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R: telco tomorrow, 15:00 CET, random talk

From: Armando Stellato <stellato@info.uniroma2.it>
Date: Sun, 14 Jul 2013 02:03:07 +0200
Message-ID: <51e1eac3.c2ce0e0a.0963.0d23@mx.google.com>
To: Aldo Gangemi <aldo.gangemi@cnr.it>
Cc: "'QUATTRI, Francesca [11901993r]'" <francesca.quattri@connect.polyu.hk>, 'Philipp Cimiano' <cimiano@cit-ec.uni-bielefeld.de>, 'John McCrae' <jmccrae@cit-ec.uni-bielefeld.de>, "public-ontolex@w3.org" <public-ontolex@w3.org>
Hi Aldo,

Thanks a lot for the clarification! Well, to me, it really makes sense that ontolex:reference can be applicable to owl:Ontology in the same way as to any ontology entity. I would really avoid any complexification for this. After all, the (be it formally specified or not) range of obtolex:reference already includes classes, properties, skos concepts...why not ontologies too? :)

----- Messaggio originale -----
Da: "Aldo Gangemi" <aldo.gangemi@cnr.it>
Inviato: ‎13/‎07/‎2013 23.40
A: "Armando Stellato" <stellato@info.uniroma2.it>
Cc: "Aldo Gangemi" <aldo.gangemi@cnr.it>; "'QUATTRI, Francesca [11901993r]'" <francesca.quattri@connect.polyu.hk>; "'Philipp Cimiano'" <cimiano@cit-ec.uni-bielefeld.de>; "'John McCrae'" <jmccrae@cit-ec.uni-bielefeld.de>; "public-ontolex@w3.org" <public-ontolex@w3.org>
Oggetto: Re: telco tomorrow, 15:00 CET, random talk

I am thinking about the relation between a sense and an entire (typically small) ontology that formalizes a gloss. In that use case, no specific ontology element is the ontolex:reference of the sense, but the whole ontology is (remember that owl:Ontology is an OWL primitive). 
If we accept that ontolex:reference can also hold for ontologies (not only for ontology entities), fine, otherwise we have to think about another relation.
Aldo

On Jul 12, 2013, at 11:34:36 PM , "Armando Stellato" <stellato@info.uniroma2.it> wrote:

> Hi Aldo. I was thinking about that too (in terms of "is it the case to think
> of some axiom for bringing a lexicon glosses automatically to the
> ontology?"), though actually I'm not sure if I understood the exact property
> you are speaking about.
> Currently, we already have a property for linking senses directly to
> ontology entities (ontolex:reference).
> So maybe you were considering having a direct link from glosses of the
> senses to the ontology elements ontolex:referenced by these senses? ...and
> in case, having it automatically inferred through an axiom?
> 
> 
>> -----Original Message-----
>> From: Aldo Gangemi [mailto:aldo.gangemi@cnr.it]
>> Sent: Friday, July 12, 2013 8:27 PM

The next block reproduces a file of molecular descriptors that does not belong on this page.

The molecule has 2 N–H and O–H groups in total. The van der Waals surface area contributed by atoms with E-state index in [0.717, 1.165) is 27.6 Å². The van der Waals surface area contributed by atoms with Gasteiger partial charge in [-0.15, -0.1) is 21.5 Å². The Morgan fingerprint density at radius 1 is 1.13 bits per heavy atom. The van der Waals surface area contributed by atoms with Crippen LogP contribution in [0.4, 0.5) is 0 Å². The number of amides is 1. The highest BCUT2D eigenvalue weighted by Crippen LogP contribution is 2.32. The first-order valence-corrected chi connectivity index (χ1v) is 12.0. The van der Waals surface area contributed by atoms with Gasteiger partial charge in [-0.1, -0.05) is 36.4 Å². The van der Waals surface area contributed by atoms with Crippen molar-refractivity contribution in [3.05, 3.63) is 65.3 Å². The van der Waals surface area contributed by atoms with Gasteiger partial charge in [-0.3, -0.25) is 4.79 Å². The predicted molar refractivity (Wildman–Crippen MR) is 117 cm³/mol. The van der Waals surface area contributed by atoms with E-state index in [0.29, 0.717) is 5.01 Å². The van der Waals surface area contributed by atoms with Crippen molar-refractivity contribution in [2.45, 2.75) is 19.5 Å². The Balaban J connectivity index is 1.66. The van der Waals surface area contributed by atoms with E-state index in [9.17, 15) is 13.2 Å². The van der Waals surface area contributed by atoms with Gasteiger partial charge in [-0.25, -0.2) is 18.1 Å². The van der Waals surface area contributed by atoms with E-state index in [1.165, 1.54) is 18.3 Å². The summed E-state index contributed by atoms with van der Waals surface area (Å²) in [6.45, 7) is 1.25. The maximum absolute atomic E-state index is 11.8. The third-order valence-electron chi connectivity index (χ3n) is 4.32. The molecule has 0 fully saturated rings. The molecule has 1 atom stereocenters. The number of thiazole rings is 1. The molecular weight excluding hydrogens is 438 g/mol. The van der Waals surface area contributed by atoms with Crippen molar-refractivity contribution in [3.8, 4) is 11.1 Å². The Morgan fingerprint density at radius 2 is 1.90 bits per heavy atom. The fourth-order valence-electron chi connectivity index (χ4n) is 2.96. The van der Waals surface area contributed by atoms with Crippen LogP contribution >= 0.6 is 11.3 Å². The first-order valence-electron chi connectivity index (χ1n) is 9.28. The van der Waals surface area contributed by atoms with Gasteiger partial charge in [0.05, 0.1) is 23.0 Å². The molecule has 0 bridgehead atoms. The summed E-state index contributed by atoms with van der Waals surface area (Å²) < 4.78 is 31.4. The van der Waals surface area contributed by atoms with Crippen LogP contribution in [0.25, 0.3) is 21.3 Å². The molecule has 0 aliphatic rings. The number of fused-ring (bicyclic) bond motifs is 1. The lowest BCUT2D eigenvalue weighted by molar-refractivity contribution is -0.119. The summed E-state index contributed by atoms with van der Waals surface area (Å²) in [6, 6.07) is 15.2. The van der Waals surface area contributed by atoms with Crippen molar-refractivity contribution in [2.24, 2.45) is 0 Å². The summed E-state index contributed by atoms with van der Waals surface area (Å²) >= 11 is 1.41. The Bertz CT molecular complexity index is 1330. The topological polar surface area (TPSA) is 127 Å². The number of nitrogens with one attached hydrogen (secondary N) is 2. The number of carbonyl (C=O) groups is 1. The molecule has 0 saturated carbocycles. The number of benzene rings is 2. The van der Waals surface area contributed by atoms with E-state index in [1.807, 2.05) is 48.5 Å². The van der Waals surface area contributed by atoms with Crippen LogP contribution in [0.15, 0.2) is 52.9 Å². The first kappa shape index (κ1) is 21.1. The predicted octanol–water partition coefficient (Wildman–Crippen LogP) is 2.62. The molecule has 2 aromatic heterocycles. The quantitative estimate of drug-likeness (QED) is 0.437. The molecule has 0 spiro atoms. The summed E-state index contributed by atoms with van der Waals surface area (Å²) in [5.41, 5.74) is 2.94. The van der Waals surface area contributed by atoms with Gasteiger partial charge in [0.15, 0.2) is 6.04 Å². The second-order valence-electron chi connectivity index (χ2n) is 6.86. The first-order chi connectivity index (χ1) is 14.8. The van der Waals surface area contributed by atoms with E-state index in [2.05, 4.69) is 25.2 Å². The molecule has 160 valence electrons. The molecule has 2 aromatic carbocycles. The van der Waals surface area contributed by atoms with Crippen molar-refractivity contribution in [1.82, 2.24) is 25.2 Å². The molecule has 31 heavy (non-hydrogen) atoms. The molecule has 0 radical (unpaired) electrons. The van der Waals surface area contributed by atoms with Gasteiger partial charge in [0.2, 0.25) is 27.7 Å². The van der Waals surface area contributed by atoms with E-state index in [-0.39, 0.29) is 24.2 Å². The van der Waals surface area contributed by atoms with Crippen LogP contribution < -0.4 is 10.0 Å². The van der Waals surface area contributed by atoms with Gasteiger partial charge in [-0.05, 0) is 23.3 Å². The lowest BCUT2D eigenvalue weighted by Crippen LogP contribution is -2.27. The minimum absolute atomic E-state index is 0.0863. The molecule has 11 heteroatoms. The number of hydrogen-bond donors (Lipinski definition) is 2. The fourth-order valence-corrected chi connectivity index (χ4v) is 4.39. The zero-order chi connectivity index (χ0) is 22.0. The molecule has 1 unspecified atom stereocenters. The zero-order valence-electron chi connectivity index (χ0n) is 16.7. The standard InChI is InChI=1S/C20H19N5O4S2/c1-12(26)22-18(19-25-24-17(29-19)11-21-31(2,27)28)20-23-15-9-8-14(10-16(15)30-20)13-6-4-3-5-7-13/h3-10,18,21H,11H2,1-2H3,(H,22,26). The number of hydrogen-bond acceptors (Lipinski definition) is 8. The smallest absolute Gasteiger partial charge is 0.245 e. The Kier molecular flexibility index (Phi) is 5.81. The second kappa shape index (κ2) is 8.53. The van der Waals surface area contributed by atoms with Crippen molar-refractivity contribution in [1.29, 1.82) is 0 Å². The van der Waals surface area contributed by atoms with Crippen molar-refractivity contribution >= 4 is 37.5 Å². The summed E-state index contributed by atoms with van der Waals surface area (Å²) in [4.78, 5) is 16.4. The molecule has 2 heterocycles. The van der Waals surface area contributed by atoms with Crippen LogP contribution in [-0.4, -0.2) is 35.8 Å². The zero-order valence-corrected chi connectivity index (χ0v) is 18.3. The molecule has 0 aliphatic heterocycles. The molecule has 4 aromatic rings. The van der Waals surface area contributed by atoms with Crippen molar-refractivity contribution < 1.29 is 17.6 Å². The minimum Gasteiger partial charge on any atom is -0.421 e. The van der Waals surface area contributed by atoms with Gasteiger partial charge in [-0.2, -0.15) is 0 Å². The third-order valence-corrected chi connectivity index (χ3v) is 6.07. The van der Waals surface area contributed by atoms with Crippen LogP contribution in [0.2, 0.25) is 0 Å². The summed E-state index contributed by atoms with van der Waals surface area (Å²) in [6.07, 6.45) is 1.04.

>> To: Armando Stellato
>> Cc: Aldo Gangemi; 'QUATTRI, Francesca [11901993r]'; 'Philipp Cimiano';
> 'John
>> McCrae'; public-ontolex@w3.org
>> Subject: Re: telco tomorrow, 15:00 CET, random talk
>> 
>> Hi all, sorry for today.
>> This is interesting; actually sometimes I pointed out that glosses are
> actually
>> senses, though expressed verbosely and not with clear cut identifiers.
>> 
>> Anyway, when representing the structure of a traditional dictionary, we
> need to
>> create identifiers for different senses of a lemma, and at that point, the
> gloss
>> can be attached to sense identifiers through the gloss datatype property.
>> 
>> Once we have that, gloss analysis can be conducted, and a formal
> definition
>> can be extracted that makes it explicit the ontology attached to the
> sense.
>> 
>> In such extensions (e.g. Mihalcea's or Hovy's gloss formalizations, or
> Tìpalo-
>> FRED RDFization of Wikipedia definitions), a special relation could link
> the
>> sense (with its gloss) to the ontology formalizing it. Should such a
> relation
>> should be considered in OntoLex, or left to possible extensions?
>> 
>> Ciao
>> Aldo
>> 
>> On Jul 12, 2013, at 4:51:21 PM , "Armando Stellato"
>> <stellato@info.uniroma2.it> wrote:
>> 
>>> Hi Francesca,
>>> 
>>> in replying to Guido - who was advocating the possibility of linking
>>> glosses to different entries (LexicalSenses, or LexicalConcepts) - I
>>> said: "you are right Guido, as there are lexical resources which have
>>> no notion of LexicalConcept, think about Dictionaries (either
>>> bilingual or monolingual) which just have entries, and sense-separated
>>> descriptions, which may contain morphological variations, synonyms
>>> (translations for bilingual dictionaries), glosses etc..". Thus in
>>> Dictionaries, there are just lexical entries, and their descriptions
>>> which are sense-separated, but there is no gluing object for senses.
>>> There is even no guarantee that two senses of two lexical entries,
>>> which ideally collapse into a same meaning (LexicalConcept), have the
>>> same gloss, because these are handled separately in the descriptions
>>> of the two lexical entries (though, hopefully, the two glosses will
>>> provide very similar descriptions :-) ). For these resources, IF we
>>> want to represent them, there is no choice but allowing for glosses to
> be
>> attached to LexicalSenses.
>>> 
>>> My suggestion was to use the metadata, to understand which kind of